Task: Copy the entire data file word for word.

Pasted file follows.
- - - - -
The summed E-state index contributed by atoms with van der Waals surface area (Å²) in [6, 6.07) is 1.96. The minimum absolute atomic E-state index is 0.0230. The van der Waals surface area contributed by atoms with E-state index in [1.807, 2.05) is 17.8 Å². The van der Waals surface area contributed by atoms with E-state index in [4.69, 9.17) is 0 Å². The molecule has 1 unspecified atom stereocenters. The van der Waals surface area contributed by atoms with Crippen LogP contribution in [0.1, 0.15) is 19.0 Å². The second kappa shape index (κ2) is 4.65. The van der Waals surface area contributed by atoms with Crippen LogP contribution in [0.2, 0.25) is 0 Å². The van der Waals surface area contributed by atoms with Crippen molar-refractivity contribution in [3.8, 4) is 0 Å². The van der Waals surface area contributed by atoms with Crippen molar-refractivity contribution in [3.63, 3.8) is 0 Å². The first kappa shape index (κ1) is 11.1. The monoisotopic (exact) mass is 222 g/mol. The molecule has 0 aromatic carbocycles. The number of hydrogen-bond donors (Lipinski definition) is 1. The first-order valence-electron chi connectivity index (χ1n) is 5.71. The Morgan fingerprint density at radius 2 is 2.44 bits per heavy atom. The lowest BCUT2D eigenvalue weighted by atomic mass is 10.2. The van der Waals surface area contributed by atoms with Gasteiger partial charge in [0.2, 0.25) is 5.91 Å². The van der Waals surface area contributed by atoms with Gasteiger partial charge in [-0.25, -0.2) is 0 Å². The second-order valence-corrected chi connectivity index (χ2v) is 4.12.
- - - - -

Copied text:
The summed E-state index contributed by atoms with van der Waals surface area (Å²) in [6, 6.07) is 1.96. The minimum absolute atomic E-state index is 0.0230. The van der Waals surface area contributed by atoms with E-state index in [1.807, 2.05) is 17.8 Å². The van der Waals surface area contributed by atoms with E-state index in [4.69, 9.17) is 0 Å². The molecule has 1 unspecified atom stereocenters. The van der Waals surface area contributed by atoms with Crippen LogP contribution in [0.1, 0.15) is 19.0 Å². The second kappa shape index (κ2) is 4.65. The van der Waals surface area contributed by atoms with Crippen LogP contribution in [0.2, 0.25) is 0 Å². The van der Waals surface area contributed by atoms with Crippen molar-refractivity contribution in [3.8, 4) is 0 Å². The van der Waals surface area contributed by atoms with Crippen molar-refractivity contribution in [3.63, 3.8) is 0 Å². The first kappa shape index (κ1) is 11.1. The monoisotopic (exact) mass is 222 g/mol. The molecule has 0 aromatic carbocycles. The number of hydrogen-bond donors (Lipinski definition) is 1. The first-order valence-electron chi connectivity index (χ1n) is 5.71. The Morgan fingerprint density at radius 2 is 2.44 bits per heavy atom. The lowest BCUT2D eigenvalue weighted by atomic mass is 10.2. The van der Waals surface area contributed by atoms with Gasteiger partial charge in [0.2, 0.25) is 5.91 Å². The van der Waals surface area contributed by atoms with Gasteiger partial charge in [-0.25, -0.2) is 0 Å². The second-order valence-corrected chi connectivity index (χ2v) is 4.12.